“The Sopranos,” now the seniors, have come of antiquity. It’s their almost-adult passage. They’re 20 years old. Last Saturday and Sunday’s two-day SopranosCon anniversary at the Meadowlands in Secaucus sold thousands of tickets long in advance.
Promoters Mike Mota and Dan Trader, fans since Episode 1, had no permission to use the show’s logos or other HBO branding. The network, however, had no objections to SopranosCon and may air a completed documentary.
James Gandolfini’s widow, sisters, son Michael (who’ll star in the prequel, “The Many Saints of Newark”) and director David Chase, after being convinced the event would be done with sensitivity, had confirmed appreciation of the event, including eulogies planned for cast members with an especial tribute for James.
The Soprano sets showed up again, as did castmembers including Drea de Matteo, as well as the UK-based band Alabama 3, who’s responsible for the show’s theme song “Woke Up This Morning.”
For some oddball reason, some Sopranos actually did a Saudi Arabian Comic Con. Why Saudi Arabia? Who knows? I’m told even Pastore and “Entourage’s” Kevin Dillon met the House of Saud’s Prince Mohammed bin Salman.
So why did they meet the Saudi leader? Only some whistleblower knows why.
James Gandolfini’s daughter Liliana Gandolfini at SopranosConGetty ImagesWhat it takes to write
“The Inheritance” is about writing a play. “The Sound Inside” is about writing a novel.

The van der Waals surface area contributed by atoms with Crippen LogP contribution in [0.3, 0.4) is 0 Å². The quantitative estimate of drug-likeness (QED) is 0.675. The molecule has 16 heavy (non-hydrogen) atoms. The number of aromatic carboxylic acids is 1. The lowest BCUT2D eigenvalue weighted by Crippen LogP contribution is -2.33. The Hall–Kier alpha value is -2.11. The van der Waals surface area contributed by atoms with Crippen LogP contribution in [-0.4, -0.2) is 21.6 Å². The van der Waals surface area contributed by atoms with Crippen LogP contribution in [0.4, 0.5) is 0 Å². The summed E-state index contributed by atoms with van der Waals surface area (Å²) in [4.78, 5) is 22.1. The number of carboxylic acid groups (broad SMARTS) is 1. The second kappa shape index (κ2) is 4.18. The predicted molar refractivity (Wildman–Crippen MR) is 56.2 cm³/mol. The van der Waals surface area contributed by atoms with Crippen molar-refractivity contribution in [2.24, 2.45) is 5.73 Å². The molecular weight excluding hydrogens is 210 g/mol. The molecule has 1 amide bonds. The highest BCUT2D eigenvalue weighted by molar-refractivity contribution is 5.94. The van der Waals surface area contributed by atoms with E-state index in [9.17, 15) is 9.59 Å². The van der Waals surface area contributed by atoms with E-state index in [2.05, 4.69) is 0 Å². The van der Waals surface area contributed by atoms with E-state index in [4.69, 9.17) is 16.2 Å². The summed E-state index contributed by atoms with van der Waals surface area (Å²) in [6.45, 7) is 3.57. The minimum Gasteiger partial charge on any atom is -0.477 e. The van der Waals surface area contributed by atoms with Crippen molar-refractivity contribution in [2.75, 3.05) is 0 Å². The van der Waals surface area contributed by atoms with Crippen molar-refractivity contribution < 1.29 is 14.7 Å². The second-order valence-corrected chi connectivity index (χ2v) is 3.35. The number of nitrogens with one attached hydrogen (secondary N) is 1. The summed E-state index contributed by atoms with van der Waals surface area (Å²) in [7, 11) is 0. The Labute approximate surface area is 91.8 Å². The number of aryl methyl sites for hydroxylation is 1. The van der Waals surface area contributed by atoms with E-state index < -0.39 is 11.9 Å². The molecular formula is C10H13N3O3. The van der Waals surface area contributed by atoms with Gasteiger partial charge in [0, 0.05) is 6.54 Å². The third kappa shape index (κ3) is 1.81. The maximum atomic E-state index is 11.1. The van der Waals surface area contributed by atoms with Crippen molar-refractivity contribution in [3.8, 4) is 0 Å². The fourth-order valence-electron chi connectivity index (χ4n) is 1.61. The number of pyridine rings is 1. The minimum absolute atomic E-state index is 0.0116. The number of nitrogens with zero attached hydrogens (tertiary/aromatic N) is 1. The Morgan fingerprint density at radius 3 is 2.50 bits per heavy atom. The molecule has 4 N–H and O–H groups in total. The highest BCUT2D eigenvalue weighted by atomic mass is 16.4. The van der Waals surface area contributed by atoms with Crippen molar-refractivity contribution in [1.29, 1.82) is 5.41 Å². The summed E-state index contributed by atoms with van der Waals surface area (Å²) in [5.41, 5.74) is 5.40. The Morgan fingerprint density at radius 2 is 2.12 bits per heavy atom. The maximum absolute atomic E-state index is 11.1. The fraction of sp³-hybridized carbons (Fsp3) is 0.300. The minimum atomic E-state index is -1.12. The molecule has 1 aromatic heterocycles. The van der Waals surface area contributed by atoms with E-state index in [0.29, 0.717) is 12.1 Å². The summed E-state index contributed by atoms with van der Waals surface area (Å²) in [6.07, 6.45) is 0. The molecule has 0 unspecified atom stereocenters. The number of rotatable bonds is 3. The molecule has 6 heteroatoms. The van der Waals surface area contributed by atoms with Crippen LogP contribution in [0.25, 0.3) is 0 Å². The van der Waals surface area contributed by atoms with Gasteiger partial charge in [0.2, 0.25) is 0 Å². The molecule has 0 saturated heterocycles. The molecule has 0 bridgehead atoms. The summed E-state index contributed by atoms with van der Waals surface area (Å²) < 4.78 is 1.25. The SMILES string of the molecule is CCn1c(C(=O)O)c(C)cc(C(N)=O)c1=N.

Tony Kushner’s “A Bright Room Called Day” (at the Public), Harold Pinter’s “Betrayal,” (at the Jacobs) and David Mamet’s “Glengarry Glen Ross” (coming July 2020) are revivals.
Tennessee and O’Neill I’ve seen more often than my manicurist. Shakespeare I’ve listened to more than his wife did. So what makes a big-time writer?
Forty-two publishers rejected Samuel Beckett’s first novel. Beatrix Potter had to self-publish “Tale of Peter Rabbit.” Kurt Vonnegut: “[Writing is] like making wallpaper by hand for the Sistine Chapel.” Henry David Thoreau: “I am not worth seeing personally, the stuttering, blundering, clodhopper that I am.”
Larry McMurtry, reviled by classmates, signed one’s “The Last Picture Show” book, “Revenge is sweet.” On his copy of “Ulysses,” James Joyce wrote: “Not for literature but for personal revenge.” Blaise Pascal’s apology for a long letter: “No time to write a short one.”
Mickey Spillane told me he wrote strictly in a dark room. Shades drawn. One desk lamp on. “The French Connection’s” Robin Moore showed me his unending paper sheet, no breaks, on a rigged nonstop overhead machine-to-machine canopy.
Joaquin Miller installed sprinklers on his roof to simulate the sound of rain. This he didn’t tell me personally. He said it in the 1800s.
Woody Allen’s “Rainy Day in New York,” starring Timothée Chalamet and Elle Fanning, is playing in Paris. Will it show in the US? Not sure. It’s his 50th . . . Hollywood pro: Only big tent-pole jobs will play theaters. Streaming killed regular movie dates. Stay home, comfy, pay nothing, no nearby cougher or popcorn chewer. Movie palaces will disappear.
Pics losing their worth
The world turns. Paparazzi once earned major big. To beat rivals back in those lush days, one magazine paid over a million and a half dollars for just one first photo of Gwyneth’s baby daughter Apple.
Now, with cell shots, Instagrams, retweets and no magazines, A-Rod sitting on the can, or even on J.Lo, earns no more than a bagel.
In the thoughts of immortal Adam BullSchiff: “This is the ‘I’m not a crook’ defense. You say it and I guess, that’s the end of it,” citing Nixon. The actual quote from Nixon? ‘I am not a crook — but keep your eye on Spiro.’ ”
Only in Washington, kids, only in Washington.
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